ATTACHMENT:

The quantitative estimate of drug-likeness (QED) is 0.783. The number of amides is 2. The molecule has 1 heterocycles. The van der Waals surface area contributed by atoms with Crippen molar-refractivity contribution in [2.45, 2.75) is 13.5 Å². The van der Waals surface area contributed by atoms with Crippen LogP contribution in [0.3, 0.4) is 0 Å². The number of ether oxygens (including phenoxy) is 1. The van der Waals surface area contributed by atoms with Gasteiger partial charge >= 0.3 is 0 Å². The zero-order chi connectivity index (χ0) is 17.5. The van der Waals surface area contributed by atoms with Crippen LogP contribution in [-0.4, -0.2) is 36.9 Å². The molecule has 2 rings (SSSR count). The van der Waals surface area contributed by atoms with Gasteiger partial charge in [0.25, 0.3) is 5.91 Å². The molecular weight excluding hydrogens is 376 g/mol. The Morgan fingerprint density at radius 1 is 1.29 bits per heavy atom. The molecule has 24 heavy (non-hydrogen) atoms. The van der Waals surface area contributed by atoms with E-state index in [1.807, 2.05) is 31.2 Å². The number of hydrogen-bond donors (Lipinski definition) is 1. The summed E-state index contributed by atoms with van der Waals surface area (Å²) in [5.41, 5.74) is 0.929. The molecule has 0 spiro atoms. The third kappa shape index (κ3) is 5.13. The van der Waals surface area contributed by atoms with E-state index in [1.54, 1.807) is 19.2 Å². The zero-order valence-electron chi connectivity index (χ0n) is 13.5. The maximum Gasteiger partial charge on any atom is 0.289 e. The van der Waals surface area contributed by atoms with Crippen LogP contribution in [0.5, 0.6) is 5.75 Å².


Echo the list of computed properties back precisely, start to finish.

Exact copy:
The quantitative estimate of drug-likeness (QED) is 0.783. The number of amides is 2. The molecule has 1 heterocycles. The van der Waals surface area contributed by atoms with Crippen molar-refractivity contribution in [2.45, 2.75) is 13.5 Å². The van der Waals surface area contributed by atoms with Crippen LogP contribution in [0.3, 0.4) is 0 Å². The number of ether oxygens (including phenoxy) is 1. The van der Waals surface area contributed by atoms with Gasteiger partial charge >= 0.3 is 0 Å². The zero-order chi connectivity index (χ0) is 17.5. The van der Waals surface area contributed by atoms with Crippen LogP contribution in [-0.4, -0.2) is 36.9 Å². The molecule has 2 rings (SSSR count). The van der Waals surface area contributed by atoms with Gasteiger partial charge in [0.25, 0.3) is 5.91 Å². The molecular weight excluding hydrogens is 376 g/mol. The Morgan fingerprint density at radius 1 is 1.29 bits per heavy atom. The molecule has 24 heavy (non-hydrogen) atoms. The van der Waals surface area contributed by atoms with E-state index in [1.807, 2.05) is 31.2 Å². The number of hydrogen-bond donors (Lipinski definition) is 1. The summed E-state index contributed by atoms with van der Waals surface area (Å²) in [5.41, 5.74) is 0.929. The molecule has 0 spiro atoms. The third kappa shape index (κ3) is 5.13. The van der Waals surface area contributed by atoms with E-state index in [1.54, 1.807) is 19.2 Å². The zero-order valence-electron chi connectivity index (χ0n) is 13.5. The maximum Gasteiger partial charge on any atom is 0.289 e. The van der Waals surface area contributed by atoms with Crippen LogP contribution in [0.5, 0.6) is 5.75 Å².